Vaping During Pregnancy May Do Long-Term Damage to Your Baby

Many people think that vaping—using an electronic cigarette to inhale vapors that usually contain nicotine—is safer than smoking cigarettes. A new study suggests that not only is vaping bad for your lungs, appears to be bad for your baby in years to come.

The people who make and cell e-cigarettes and the liquids that are used to make the vapors have suggested that vaping is a healthier alternative to smoking cigarettes even during pregnancy. They base this idea on the fact that there are fewer toxic chemicals in vapors than in tobacco smoke. About half of women who smoked before they became pregnant continue to smoke during their pregnancy and afterward.

Mark Olfert and his colleagues at the University of West Virginia  have been investigating that claim that vaping is safer than smoking tobacco for several years. They have shown in their research that vaping produces the same problems with the way blood vessels in adults react that are seen with smoking. They decided to see if this causes problems to fetuses in the uterus if the mother vapes during the pregnancy.

In their recent study, they exposed pregnant and breastfeeding rats to  the vapors from vaping and found that it affected the way blood vessels work in the brain. Because they looked at the brains of the offspring at several time points up until adulthood, they found that this effect lasts all the way up to the time the rat pups were adults.

The researchers tested vapors that contained nicotine and vapors without nicotine and found the same results. This means that it may not be the nicotine that is causing the problems in the brain’s blood vessels but that the problem is with something else in the liquids used in e-cigarettes.

The pregnant rats were exposed to either nicotine or non-nicotine vapors for one hour a day, five days a week, starting on the second day of the pregnancies. This exposure was kept up until the rat pups were weaned from their mothers. Another set of pregnant rats did not receive any vapors during their pregnancies or while breastfeeding.

The researchers then examined the rat pups at 1 month after weaning, 3 months after weaning (about the equivalent of being an adolescent rat), and 7 months after weaning (full adulthood in a rat lifetime). They evaluated a blood vessel called the middle cerebral artery to see how well it reacted to certain chemicals. Normally, the middle cerebral artery (which supplies about half of the blood flow in the brain) will dilate or get narrower in response to exposure to certain chemicals.

Blood vessels in the brain need to dilate or get wider as the brain needs more or less blood blowing through it.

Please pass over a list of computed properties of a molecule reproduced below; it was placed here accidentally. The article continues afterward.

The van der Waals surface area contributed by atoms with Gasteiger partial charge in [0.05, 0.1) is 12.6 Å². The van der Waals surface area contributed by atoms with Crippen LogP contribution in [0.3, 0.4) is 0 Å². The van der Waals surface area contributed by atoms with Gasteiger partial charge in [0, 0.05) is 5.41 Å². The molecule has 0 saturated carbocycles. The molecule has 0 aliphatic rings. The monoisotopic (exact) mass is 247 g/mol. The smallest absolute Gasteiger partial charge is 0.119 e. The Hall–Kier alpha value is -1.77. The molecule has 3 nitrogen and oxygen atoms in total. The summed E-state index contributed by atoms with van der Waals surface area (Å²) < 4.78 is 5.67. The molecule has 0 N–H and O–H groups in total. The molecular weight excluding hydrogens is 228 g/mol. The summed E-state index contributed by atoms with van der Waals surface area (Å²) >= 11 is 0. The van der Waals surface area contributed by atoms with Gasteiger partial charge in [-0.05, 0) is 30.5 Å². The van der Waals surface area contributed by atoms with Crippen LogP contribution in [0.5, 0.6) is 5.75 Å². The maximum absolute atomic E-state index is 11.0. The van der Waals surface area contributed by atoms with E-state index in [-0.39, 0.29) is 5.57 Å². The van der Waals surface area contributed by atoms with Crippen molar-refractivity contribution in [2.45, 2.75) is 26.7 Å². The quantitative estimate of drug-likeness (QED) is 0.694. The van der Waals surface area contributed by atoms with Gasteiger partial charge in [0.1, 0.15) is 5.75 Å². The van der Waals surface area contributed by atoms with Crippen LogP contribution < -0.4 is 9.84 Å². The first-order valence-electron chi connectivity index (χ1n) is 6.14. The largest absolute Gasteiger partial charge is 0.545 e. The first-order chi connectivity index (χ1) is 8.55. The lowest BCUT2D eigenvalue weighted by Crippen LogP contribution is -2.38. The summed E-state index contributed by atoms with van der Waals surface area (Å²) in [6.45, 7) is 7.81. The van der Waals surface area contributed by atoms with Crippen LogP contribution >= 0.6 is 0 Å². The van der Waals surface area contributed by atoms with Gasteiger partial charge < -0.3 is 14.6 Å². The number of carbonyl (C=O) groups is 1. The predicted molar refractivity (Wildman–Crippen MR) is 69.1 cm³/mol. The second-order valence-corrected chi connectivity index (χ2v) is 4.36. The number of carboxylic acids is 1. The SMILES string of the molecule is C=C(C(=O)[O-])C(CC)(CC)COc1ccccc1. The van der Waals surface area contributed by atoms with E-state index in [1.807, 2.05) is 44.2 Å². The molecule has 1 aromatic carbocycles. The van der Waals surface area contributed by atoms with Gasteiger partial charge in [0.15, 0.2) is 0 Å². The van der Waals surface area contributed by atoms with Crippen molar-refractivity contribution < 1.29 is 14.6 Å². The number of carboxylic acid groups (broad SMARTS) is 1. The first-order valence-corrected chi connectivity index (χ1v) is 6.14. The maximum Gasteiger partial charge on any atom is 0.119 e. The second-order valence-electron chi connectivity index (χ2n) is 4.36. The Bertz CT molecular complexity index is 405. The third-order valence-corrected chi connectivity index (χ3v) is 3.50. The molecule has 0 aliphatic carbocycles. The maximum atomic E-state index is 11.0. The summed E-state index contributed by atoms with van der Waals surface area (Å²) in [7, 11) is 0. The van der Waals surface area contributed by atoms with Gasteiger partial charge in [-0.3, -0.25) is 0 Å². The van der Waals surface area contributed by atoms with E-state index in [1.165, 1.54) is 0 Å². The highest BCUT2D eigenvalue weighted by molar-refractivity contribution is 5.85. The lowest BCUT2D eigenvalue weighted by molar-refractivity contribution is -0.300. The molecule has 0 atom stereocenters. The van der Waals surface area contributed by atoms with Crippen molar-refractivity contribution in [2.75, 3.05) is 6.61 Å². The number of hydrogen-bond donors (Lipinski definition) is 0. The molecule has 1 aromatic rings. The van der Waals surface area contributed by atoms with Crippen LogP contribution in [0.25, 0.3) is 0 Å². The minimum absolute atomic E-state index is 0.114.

The researchers found that the middle cerebral arteries in the pups exposed to vapors had a more than 50% reduction in how well they dilated. This poorer ability to react was seen at all three stages of the pups’ lives, even into their adulthood. This kind of decreased ability to dilate is typically seen with diseases of the blood vessels, the study notes.

There was no difference seen in the other aspects of the health of the pups. The sizes of the litters were similar between the groups exposed to vapors and the group that got plain air. The size of the rat pups was also similar in all three groups.

Smoking tobacco during pregnancy has been linked to premature birth, low birth weight, birth defects, and to an increased risk of your baby dying from sudden infant death syndrome. Smoking during pregnancy has also been shown to impair the development of the lungs and the brain in children of women who smoked while they were pregnant and has been linked to impaired learning during adolescents. Although e-cigarettes have been promoted as a way to help stop smoking cigarettes, most young users vape for pleasure rather than to stop smoking.

The researchers noted that there are already studies that show vaping increases the stiffness of blood vessels. This kind of poor dilation and narrowing is associated with a decline in brain function and developing of small bleeds in the brain. It is also linked to high blood pressure and a greater risk of heart attack and stroke.

Although this study was done in rats, it is an important finding that points to the lasting dangers of vaping and e-cigarettes during pregnancy.

Valerie DeBenedette
Valerie DeBenedette is an experienced health and medical writer who lives about an hour north of New York City with a dog that is smaller than her cat. Her work has appeared in magazines, newspapers, newsletters, and on websites. She is a member of the National Association of Science Writers.

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